|Scientific Name:||Haliaeetus vociferoides|
|Species Authority:||Des Murs, 1845|
|Red List Category & Criteria:||Critically Endangered C2a(ii) ver 3.1|
|Reviewer/s:||Butchart, S. & Symes, A.|
|Contributor/s:||Ratsimba, H., Réné De Roland, L., Safford, R. & Watson, R.|
This species has an extremely small population which is probably in decline, and it is therefore classified as Critically Endangered. Although the species is susceptible to a number of on-going threats, recent data have suggested that its population is stable, and may have been for some time; if this is confirmed, the species may warrant downlisting in the future.
|Range Description:||This species survives in low numbers along the west coast of Madagascar. Surveys during 1991-1995 recorded at least 222 adults and 99 breeding pairs from 105 sites, apparently concentrated into three main regions: the Antsalova region west of Bemaraha Reserve, along the Tsiribihina River, and the coast from Mahajamba Bay to the island of Nosy Hara (Rabarisoa et al. 1997). Although this estimate is double an estimate from the period 1980-1985, this is probably due to more comprehensive surveying, and a decline in some areas was still recorded (Rabarisoa et al. 1997). Recent surveys suggest that the Antsalova district is the main stronghold, with 12 pairs in the Manambolomaty complex and a further 15 pairs elsewhere in the district in 2008 (L.-A. Réné de Roland in litt. 2008), and the population is currently thought to comprise c.120 breeding pairs (R. Watson in litt. 2010). Immature birds wander widely, making the non-breeding population difficult to assess (Langrand 1990, Rabarisoa et al. 1997).|
|Range Map:||Click here to open the map viewer and explore range.|
|Population:||The current population is thought to be around 120 breeding pairs, equating to 240 mature individuals and roughly 360 individuals in total (R. Watson in litt. 2010).|
|Habitat and Ecology:||The species is found predominantly in wooded areas adjacent to waterbodies (Rabarisoa et al. 1997). It favours sites with large trees by the shoreline suitable for perching (Berkelman 1997), and feeds mainly on fish (Langrand 1990, Berkelman et al. 1999a,b), with the majority of prey in one study comprising two species of non-native tilapia (Berkelman 1997). Breeding pairs are territorial (May-October) (Rabarisoa et al. 1997), and nest in a large tree or rock cliff. Annual productivity is low (0.15 young fledged per territory [Watson et al. 1999]) because clutch-size is only one or two (three recorded at one nest in 2005) and only one chick is raised, due to siblicide (Watson 1998, Watson et al. 1999); and in one third of breeding attempts no eggs are laid (Watson et al. 1999).|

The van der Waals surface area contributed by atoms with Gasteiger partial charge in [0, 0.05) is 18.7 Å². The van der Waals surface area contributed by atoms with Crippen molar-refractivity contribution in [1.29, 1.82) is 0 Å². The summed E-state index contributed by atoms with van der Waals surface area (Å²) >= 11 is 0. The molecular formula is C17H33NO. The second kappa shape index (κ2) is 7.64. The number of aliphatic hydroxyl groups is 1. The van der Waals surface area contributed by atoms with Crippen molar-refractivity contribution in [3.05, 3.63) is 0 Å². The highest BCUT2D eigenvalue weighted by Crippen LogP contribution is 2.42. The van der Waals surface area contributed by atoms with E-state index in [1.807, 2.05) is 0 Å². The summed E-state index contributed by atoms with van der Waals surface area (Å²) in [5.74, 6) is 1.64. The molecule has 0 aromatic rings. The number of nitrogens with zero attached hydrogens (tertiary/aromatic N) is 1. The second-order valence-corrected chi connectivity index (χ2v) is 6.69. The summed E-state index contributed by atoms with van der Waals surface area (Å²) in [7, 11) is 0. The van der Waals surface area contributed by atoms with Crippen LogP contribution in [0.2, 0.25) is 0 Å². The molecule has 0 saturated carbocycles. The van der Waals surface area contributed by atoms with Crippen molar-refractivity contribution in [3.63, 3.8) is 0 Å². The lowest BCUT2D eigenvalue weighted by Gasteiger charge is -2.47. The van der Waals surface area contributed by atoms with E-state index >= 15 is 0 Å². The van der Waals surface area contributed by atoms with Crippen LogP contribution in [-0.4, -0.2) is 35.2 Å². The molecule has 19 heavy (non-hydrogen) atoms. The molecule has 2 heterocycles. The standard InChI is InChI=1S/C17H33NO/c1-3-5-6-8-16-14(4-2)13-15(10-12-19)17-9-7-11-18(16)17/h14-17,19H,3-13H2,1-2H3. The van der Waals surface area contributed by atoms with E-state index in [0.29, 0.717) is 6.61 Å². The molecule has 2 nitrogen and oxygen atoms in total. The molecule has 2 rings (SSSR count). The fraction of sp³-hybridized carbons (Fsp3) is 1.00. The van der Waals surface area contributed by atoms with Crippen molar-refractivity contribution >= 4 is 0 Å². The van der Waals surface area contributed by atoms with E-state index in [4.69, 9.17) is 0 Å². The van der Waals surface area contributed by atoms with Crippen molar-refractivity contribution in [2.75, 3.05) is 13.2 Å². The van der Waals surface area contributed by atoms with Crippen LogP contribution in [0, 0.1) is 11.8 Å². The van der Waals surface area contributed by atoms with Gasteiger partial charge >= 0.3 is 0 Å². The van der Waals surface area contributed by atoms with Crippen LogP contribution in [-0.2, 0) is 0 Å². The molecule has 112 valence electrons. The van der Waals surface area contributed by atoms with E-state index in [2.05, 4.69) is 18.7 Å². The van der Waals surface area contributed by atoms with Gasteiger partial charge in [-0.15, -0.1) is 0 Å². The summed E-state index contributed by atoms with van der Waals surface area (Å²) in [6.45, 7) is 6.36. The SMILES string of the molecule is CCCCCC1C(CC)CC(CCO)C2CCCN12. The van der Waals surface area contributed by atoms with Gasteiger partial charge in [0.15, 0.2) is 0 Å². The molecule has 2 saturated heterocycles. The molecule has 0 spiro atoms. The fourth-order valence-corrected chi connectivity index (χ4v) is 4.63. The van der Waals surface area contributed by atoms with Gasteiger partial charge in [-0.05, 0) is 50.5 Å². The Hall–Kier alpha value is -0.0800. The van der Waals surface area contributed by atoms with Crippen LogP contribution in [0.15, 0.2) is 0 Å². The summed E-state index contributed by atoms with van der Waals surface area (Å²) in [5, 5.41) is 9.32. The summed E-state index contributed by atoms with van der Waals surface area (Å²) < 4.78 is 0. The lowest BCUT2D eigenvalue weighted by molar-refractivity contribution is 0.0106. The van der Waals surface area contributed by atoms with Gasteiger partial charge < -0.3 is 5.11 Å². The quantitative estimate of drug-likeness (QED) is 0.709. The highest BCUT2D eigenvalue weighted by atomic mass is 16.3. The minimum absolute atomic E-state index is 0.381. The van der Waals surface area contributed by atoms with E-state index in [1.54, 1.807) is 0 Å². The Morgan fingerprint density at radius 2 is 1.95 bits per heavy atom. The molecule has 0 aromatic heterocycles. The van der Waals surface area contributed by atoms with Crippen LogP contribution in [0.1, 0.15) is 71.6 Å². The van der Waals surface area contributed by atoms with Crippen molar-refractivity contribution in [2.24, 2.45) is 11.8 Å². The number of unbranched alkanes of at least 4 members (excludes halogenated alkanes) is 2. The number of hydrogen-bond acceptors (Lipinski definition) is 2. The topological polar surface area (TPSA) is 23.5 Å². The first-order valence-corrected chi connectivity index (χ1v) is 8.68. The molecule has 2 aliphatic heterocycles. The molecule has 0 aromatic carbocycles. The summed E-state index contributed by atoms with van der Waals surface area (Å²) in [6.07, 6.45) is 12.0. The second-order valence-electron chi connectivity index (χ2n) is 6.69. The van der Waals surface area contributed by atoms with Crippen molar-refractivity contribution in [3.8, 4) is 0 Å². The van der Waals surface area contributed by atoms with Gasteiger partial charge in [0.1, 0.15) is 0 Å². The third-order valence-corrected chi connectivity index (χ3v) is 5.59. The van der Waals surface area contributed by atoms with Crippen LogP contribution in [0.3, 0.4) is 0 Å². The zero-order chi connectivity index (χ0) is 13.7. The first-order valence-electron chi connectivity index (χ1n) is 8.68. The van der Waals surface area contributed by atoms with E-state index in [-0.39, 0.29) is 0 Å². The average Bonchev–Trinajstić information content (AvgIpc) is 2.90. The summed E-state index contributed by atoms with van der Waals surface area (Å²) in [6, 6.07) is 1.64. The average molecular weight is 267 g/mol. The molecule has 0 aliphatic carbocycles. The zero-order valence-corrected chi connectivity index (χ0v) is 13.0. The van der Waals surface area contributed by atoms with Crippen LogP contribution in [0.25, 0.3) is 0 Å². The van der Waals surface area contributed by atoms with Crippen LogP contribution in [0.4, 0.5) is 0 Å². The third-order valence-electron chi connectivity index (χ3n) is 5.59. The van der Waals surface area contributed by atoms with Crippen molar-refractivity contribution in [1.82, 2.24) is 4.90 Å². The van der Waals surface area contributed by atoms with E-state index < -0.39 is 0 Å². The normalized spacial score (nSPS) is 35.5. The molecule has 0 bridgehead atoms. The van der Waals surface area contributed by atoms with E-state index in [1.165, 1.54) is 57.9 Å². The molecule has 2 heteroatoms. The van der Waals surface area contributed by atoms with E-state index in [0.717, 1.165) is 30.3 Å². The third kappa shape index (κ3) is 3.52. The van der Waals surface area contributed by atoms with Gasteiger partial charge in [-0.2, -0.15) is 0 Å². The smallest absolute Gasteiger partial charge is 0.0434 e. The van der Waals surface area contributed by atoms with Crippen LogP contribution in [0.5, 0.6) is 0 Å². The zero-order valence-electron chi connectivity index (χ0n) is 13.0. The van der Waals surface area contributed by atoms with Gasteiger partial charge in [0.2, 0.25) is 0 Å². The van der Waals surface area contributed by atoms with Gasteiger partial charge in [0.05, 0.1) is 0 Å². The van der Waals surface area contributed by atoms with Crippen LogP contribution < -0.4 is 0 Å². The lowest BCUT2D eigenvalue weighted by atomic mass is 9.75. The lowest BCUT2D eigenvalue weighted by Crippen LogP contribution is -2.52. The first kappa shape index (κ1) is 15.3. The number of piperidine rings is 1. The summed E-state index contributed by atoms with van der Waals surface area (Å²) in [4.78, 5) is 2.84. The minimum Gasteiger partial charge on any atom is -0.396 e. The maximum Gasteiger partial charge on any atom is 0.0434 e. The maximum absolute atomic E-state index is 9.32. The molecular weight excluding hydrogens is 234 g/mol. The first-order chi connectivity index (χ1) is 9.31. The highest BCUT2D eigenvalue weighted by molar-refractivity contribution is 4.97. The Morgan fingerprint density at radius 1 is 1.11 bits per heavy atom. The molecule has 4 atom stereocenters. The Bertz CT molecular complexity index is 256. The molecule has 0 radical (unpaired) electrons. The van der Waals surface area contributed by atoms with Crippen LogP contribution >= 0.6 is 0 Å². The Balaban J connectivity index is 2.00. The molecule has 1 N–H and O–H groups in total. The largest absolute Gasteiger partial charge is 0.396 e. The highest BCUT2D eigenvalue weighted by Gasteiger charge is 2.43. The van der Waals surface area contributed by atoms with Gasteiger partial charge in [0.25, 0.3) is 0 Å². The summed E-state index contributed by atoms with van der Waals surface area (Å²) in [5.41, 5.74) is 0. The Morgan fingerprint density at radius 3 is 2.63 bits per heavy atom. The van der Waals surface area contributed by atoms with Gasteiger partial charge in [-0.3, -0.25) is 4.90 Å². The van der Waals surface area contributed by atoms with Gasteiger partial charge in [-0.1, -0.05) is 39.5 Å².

|Systems:||Terrestrial; Freshwater; Marine|
|Major Threat(s):||Deforestation, soil erosion and the development of wetland areas for rice-paddies is causing the on-going loss of nesting and foraging habitat (Rabarisoa et al. 1997, Berkelman et al. 1999a, Watson and Rabarisoa 2000, L.-A. Réné de Roland in litt. 2011, R. Safford in litt. 2011). The species is threatened by direct human competition for fish-stocks (Watson 1998, Watson and Rabarisoa 2000), persecution through the taking of nestlings and shooting of adults, accidental entanglement in fishing-nets, disturbance at breeding sites by human activities and, according to local people, use of eagle body parts in food and traditional medicine (Rabarisoa et al. 1997, H. R. Ratsimba in litt. 2006, R. Safford in litt. 2011). Water pollution poses a potential threat (H. R. Ratsimba in litt. 2006), given the species's reliance on fish and the tendency for pollutants to accumulate in prey tissues. The species has been recorded to have low genetic diversity compared to other Haliaeetus species; however, this is not thought to be because of the recent population bottleneck, hence it is not thought to be a major threat (Johnson et al. 2009).|
Conservation Actions Underway
CITES Appendix II. Since 1991, the species has been studied in the Antsalova region, where an on-going conservation programme aims to increase the known breeding population to at least 250 pairs. Activities to reach such a target include the enforcement of existing traditional laws at the local community level, and in two cases through the release of captive-reared birds rescued from siblicide (Rabarisoa et al. 1997, Peregrine Fund 1998, Watson 1998), with the latter almost doubling the number of young fledged per nest in one study (Watson et al. 1999). Manambolomaty (the Three Lakes Complex), is a Ramsar Site and official protection was expected to be confirmed for the area in early 2009 (Peregrine Fund 2008); this site and surrounding area supported 28 territorial pairs in 2006. Persecution has been reduced at Soamalipo Lake through the establishment of a research camp by The Peregrine Fund in 1991, accompanied by community outreach activities, resulting in increased breeding productivity (Razafimanjato et al. 2007).
Conservation Actions Proposed
Monitor the population size and distribution to detect changes (Rabarisoa et al. 1997). Increase awareness within local communities in order to reduce persecution and protect habitat around nest sites (Rabarisoa et al. 1997). Manage the wild population to increase the population size and distribution in suitable habitat (Rabarisoa et al. 1997). Investigate the factors limiting the number of available breeding territories, survival rates of immatures and adults, and breeding productivity (Watson et al. 1999).
|Citation:||BirdLife International 2012. Haliaeetus vociferoides. In: IUCN 2012. IUCN Red List of Threatened Species. Version 2012.2. <www.iucnredlist.org>. Downloaded on 26 May 2013.|
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